Steroids. 2014 Oct;88:83-9.

Peer Group Normalization and Urine to Blood Context in Steroid Metabolomics: the Case of CAH and Obesity

Edward Vitkin1, Amir Ben-Dor2, Michael Shmoish3, Michaela F. Hartmann4,

Zohar Yakhini1, 2, Stefan A. Wudy4 and Ze’ev Hochberg5

1 Faculty of Computer Science, Technion – Israel Institute of Technology, Haifa, Israel

2 Agilent Laboratories, Tel Aviv, Israel

3 The Lokey Interdisciplinary Center for Life Sciences and Engineering, Technion – Israel Institute of Technology, Haifa, Israel

4 Steroid Research and Mass Spectrometry Unit, Division of Pediatric Endocrinology & Diabetology, Center of Child and Adolescent Medicine, Justus Liebig University of Giessen, Germany

5 The Rappaport Family Faculty of Medicine, Technion – Israel Institute of Technology, Haifa, Israel

Corresponding author: Edward Vitkin

Computer Science Department, Technion Israel Institute of Technology, Haifa 32000, Israel.

Phone: +972-4-829-4951. Fax: +972-4-829-3900 Email:

Grants: This research was supported by an Agilent Technologies Foundation grant to ZH

Disclosure summary: AB-D and ZY are employed by Agilent Technologies.



Traditional interpretation of GC-MS output involved the semi-quantitative estimation of outstanding low or high specific metabolites and the ratio between metabolites. Here, we utilize a systems biology approach to steroid metabolomics of a complex steroid-related disorder, using an all-inclusive analysis of the steroidal pathway in the form of a subject steroidal fingerprint and disease signature, providing novel methods of normalization and visualization.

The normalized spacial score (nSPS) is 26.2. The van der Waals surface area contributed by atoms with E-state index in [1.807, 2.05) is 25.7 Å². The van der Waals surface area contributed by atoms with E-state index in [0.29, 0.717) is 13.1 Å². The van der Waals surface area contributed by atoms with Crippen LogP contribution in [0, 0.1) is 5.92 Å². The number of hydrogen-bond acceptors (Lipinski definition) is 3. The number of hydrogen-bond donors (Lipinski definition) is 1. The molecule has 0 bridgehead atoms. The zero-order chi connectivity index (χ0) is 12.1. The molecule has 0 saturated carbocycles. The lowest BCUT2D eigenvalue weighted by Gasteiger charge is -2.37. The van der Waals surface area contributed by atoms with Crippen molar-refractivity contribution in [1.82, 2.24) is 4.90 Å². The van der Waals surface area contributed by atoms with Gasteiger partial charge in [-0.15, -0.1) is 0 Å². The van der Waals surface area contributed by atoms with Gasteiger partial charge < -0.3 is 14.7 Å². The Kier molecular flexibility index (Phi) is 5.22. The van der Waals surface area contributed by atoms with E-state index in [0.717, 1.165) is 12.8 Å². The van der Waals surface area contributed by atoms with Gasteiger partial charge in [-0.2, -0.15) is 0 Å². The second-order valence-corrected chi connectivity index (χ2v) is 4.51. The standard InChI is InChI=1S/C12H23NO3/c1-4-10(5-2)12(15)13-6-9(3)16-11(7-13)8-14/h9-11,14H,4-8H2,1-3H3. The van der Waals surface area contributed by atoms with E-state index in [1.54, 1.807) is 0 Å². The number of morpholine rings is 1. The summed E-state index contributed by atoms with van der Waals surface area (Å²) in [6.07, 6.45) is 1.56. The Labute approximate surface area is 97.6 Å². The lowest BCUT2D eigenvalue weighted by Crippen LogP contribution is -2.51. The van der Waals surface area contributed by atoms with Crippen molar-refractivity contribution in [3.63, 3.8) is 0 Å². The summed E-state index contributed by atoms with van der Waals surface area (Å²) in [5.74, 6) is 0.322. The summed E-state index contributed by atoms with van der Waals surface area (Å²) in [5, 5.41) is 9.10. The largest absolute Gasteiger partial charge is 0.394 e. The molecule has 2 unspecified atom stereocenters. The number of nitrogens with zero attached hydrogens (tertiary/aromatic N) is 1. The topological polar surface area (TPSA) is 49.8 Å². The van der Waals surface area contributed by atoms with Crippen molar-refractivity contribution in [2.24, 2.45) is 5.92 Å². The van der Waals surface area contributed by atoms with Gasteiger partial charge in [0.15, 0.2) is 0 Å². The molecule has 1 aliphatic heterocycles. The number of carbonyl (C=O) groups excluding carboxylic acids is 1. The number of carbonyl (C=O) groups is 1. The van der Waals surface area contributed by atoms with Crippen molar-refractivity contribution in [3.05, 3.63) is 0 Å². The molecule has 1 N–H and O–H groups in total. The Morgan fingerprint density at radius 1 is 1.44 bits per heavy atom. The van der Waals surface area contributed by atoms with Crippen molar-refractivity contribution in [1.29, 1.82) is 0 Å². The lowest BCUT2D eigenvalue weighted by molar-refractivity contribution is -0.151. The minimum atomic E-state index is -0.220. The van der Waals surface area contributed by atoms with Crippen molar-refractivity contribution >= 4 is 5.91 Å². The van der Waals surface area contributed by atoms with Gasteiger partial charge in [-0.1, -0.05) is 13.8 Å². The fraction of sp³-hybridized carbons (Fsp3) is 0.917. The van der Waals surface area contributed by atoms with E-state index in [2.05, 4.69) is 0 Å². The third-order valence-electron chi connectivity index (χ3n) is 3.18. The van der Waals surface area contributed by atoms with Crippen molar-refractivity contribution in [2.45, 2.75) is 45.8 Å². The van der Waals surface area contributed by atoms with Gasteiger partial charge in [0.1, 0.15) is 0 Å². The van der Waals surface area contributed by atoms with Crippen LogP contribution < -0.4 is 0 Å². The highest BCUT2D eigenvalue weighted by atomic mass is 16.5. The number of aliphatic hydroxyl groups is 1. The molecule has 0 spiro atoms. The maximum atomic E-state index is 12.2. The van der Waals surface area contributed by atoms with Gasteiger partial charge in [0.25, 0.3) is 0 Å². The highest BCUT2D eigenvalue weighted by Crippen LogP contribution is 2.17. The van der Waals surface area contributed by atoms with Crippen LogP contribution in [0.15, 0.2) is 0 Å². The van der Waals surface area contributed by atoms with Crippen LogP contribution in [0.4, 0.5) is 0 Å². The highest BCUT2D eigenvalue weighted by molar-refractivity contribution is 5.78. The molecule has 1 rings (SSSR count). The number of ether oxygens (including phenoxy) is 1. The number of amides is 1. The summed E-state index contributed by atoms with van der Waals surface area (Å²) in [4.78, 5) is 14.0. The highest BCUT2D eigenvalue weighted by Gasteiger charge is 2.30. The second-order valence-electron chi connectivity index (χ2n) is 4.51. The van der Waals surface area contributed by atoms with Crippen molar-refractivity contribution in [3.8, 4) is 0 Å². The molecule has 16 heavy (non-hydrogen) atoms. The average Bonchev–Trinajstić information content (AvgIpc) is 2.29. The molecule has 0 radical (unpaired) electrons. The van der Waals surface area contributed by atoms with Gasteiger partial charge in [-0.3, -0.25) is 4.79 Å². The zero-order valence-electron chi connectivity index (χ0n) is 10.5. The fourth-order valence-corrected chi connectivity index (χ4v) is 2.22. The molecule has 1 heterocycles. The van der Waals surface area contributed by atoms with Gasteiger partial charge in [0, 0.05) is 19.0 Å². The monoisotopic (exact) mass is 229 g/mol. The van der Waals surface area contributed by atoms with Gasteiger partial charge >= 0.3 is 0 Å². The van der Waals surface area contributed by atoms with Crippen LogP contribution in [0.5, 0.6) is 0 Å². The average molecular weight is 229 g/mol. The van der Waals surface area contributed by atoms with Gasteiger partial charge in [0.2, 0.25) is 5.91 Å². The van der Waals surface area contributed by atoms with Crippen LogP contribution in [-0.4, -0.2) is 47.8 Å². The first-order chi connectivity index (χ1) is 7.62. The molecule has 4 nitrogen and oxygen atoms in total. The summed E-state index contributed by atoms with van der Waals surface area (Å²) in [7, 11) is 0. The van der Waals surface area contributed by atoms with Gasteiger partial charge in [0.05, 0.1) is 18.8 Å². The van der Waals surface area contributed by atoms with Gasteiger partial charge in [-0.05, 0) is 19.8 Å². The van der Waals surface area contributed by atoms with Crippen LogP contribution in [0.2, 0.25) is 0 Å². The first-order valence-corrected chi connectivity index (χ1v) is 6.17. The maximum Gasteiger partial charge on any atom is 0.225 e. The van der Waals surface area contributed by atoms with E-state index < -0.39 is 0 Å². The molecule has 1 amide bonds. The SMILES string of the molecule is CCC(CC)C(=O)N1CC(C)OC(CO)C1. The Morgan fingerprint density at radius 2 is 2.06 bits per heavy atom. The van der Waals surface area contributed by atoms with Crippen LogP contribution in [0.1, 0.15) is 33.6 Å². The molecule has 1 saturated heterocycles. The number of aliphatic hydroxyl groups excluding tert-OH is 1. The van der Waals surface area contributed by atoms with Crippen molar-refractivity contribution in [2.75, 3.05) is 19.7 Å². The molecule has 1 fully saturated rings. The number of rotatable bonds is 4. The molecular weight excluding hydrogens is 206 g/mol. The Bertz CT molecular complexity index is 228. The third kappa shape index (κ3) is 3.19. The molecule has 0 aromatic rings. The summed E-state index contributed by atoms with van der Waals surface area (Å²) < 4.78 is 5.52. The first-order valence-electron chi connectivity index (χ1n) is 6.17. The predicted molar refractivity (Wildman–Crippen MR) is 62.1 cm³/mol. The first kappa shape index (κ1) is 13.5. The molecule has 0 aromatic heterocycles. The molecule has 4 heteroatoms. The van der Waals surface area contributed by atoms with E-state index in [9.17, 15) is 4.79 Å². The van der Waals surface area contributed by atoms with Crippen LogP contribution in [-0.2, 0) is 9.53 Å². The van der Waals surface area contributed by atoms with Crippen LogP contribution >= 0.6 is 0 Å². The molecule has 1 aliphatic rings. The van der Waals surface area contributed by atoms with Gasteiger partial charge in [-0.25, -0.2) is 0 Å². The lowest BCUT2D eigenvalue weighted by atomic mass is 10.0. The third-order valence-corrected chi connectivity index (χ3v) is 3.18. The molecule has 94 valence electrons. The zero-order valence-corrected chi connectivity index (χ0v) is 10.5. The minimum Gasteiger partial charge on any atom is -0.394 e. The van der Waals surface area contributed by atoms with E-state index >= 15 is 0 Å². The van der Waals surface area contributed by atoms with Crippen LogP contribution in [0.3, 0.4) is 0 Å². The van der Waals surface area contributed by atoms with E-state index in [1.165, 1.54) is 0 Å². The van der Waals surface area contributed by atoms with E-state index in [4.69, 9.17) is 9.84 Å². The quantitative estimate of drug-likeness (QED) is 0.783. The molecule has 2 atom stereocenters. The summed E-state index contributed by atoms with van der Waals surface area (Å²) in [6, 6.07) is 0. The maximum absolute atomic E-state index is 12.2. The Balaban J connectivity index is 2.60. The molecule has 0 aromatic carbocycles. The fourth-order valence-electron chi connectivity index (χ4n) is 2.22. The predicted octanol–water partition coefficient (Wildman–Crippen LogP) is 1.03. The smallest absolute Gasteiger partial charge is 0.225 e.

The study compares 324 normal children to pure enzymatic deficiency in 27 untreated 21-hydroxylase CAH patients and to complex disease in 70 children with obesity. Steroid profiles were created by quantitative data generated by GC–MS analyses. A novel peer-group normalization method defined each individual subject’s control group in a multi-dimensional space of metadata parameters. Classical steroid pathway visualization was enhanced by adding urinary end-product sub-nodes and by color coding of semi-quantitative metabolic concentrations and enzymatic activities.

Unbiased automated data analysis confirmed the common knowledge for CAH – the inferred 17-hydroxyprogesterone was up-regulated and the inferred 21-hydroxylase enzyme activity was down-regulated. In childhood obesity, we observe a general decrease of both glucocorticoid and mineralocorticoid metabolites, increased androgens, up-regulation of 17,20-Lyase, 17-OHase and 11β-HSD1 activity and down-regulation of 21-OHase enzymatic activity.

Our study proved novel normalization and visualization techniques are to be useful in identifying subject fingerprint and disease signature in enzymatic deficiency and insufficiency, while demonstrating hypothesis generation in a complex disease such as childhood obesity.


  • Define subject fingerprint and disease signature
  • A novel peer-group normalization for steroid data
  • Novel data visualization and analysis in the context of the steroidogenesis pathway
  • Usage of proposed techniques simplifies hypothesis-generating steroid research


  • Data Normalization
  • Data Visualization
  • Obesity
  • Congenital Adrenal Hyperplasia
  • Gas-chromatography mass spectroscopy
  • Steroid metabolomics